Originally Posted by arnyk
In this particular case there is quite a bit of relevant science, and this guy is essentially claiming that it is all wrong. Given the other goof-ups he made prior to this, it is unlikely that he knows something that nobody else knows.
this topic started with sweeping statements like that so I'm not exactly surprised it continues.
what is the relevant science? what goof-ups?
let me give you an example. the Fletcher-Munson curves have been determined a long time ago, I think in the 30s. by looking at them one would assume there is a huge variation of tonality with SPL. of course there is some variance but it doesn't seem as high as the plots would indicate. why is that? because they used sines to determine them and (likely at neural level) the perception changes depending on program material. my ears tell me that and one of the papers I linked above confirms it.
having said that, my BS detectors tend to become alert whenever people claim that "all the relevant science is known".
Originally Posted by CruelInventions
Possibly a result of the unpredictability which is part and parcel of expectation bias, a more complicated phenomenon than the commonly over-simplified reduction to a, "more expensive/reputable = likely to sound better" assessment.
that may be true but IMO expectation bias is not less of a problem than the noise introduced by DBT. what I don't get is... how come expectation bias is taken from granted while the problems of DBTs are ignored off-hand?
Originally Posted by CruelInventions
In the case of someone rejecting expensive speaker cables and ICs but not power cords, given how the latter is also subject the same audible threshold detection limits as the former
and therefore not likely to be any audibly different either, my inclination would be that this divergence was simply the case of expectation bias manifesting itself in different ways for speaker cables/ICs vs power cords with that listener.
that is an assertion if I understand it correctly. are you saying that a power cable can't affect the sound in ways different than an IC or speaker cable? I disagree and have enough reasons to think the contrary. this doesn't in any way mean that a good power cable must be expensive.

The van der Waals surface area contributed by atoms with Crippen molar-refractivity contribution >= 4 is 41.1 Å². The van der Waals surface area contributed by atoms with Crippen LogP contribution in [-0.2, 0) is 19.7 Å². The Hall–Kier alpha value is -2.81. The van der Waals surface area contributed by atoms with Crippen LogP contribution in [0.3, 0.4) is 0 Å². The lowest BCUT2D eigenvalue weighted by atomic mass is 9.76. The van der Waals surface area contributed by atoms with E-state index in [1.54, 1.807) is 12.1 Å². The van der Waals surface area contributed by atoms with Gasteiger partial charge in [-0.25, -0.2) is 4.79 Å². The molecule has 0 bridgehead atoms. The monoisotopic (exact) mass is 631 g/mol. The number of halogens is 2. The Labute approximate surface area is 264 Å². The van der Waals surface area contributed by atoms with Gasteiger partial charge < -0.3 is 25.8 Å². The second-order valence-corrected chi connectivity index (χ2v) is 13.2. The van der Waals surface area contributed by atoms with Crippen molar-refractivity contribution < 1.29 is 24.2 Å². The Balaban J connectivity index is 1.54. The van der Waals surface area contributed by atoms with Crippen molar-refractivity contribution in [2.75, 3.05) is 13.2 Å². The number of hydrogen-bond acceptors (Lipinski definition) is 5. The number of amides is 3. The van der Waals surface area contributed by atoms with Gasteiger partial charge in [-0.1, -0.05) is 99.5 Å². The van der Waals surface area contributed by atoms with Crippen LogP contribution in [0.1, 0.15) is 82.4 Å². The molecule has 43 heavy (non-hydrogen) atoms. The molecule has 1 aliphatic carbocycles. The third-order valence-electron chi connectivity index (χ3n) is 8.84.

the problem with DBT (I don't know if said it before and I don't care to reread the topic) is the way such tests are usually organized. a proper test is hard (expensive) to set up. the usual tests are botched. in my view a proper DBT should use experienced listeners with good hearing (not too old), the best equipment available in well-treated rooms, the music should be familiar and pre-exposure to the "DUT" should be allowed. also, the listening sessions should be long-enough but not too long so that fatigue doesn't set-in, the switching from A to B should be at the listeners altitude. and maybe most importantly, no outside pressure "c'mon, decide already" and a quiet room, not filled with people.
I think you agree that such a test would be very hard to set-up, not to mention tedious for both the listener and the test organizers.
what a "regular" DBT eliminates is obvious differences and that's all. with audio as well as with everything else the law of diminishing returns applies and with expensive gear the differences aren't exactly obvious. generally the 20/80 rule applies, as in you pay 20% of the price to get 80% of the results. if you want to get the remaining 1/4 of quality you need to pay 4 times more. of course, the question is, how does one measure perception to such a precise degree?
having read a number of scientific studies on psychoacoustics, one thing I can tell is that some don't seem to be properly set-up. many are done at universities, either by teachers or as part of PhDs etc. when did the average university gain access to good audio reproduction equipment? how does one assess differences when $10 PC speakers are used? and, sorry to be blunt, but if students are used for evaluating those differences, well... I think the average iPod listener is not exactly qualified. IME, on first exposure to a good stereo, most people seem rather confused and don't know exactly what to listen for. listening is partially an acquired skill.
of course there is another side to it. for instance pressure occurs when dealer borrows equipment to potential buyer, agreeing for a week of evaluation. after a couple of days dealer calls and say, you know, that's the last I have on stock and another guy showed interest, better make up your mind fast. maybe potential buyer came late from work and wasn't able to properly audition at revelant SPLs? so potential buyer either takes a rash decision and buys. or he refrains from buying and dealer says you know I lost another potential customer because I borrowed this to you. meaning that "next time there'll be no borrowing". yes, those guys are actually out to get your money and they know how, that's why they started the distribution business in the first place
of course I'm aware that such things happen but it's not always the case. for instance, I bought my current speakers after a week of evaluation in my home with no pressure involved.
but what's funny is that generally, and this likely includes most posters here, irrespective of the side they take and the price involved, the buying decision is not a result of a DBT, not even a botched one, but of short, sighted evaluation
what I'm trying to say is that one must be aware that there's always another side to the coin.
all this will likely be solved the moment we reach a thorough understanding of how our brain and hearing work. that'll be the moment when we know to what extent expectation bias influences our perception. also to what extend DBT introduces errors. it's obvious to me that in the year 2013 our understanding is primitive and there are more important things for science to determine. until that happens we'll continue having lots of Internet debates based on speculation.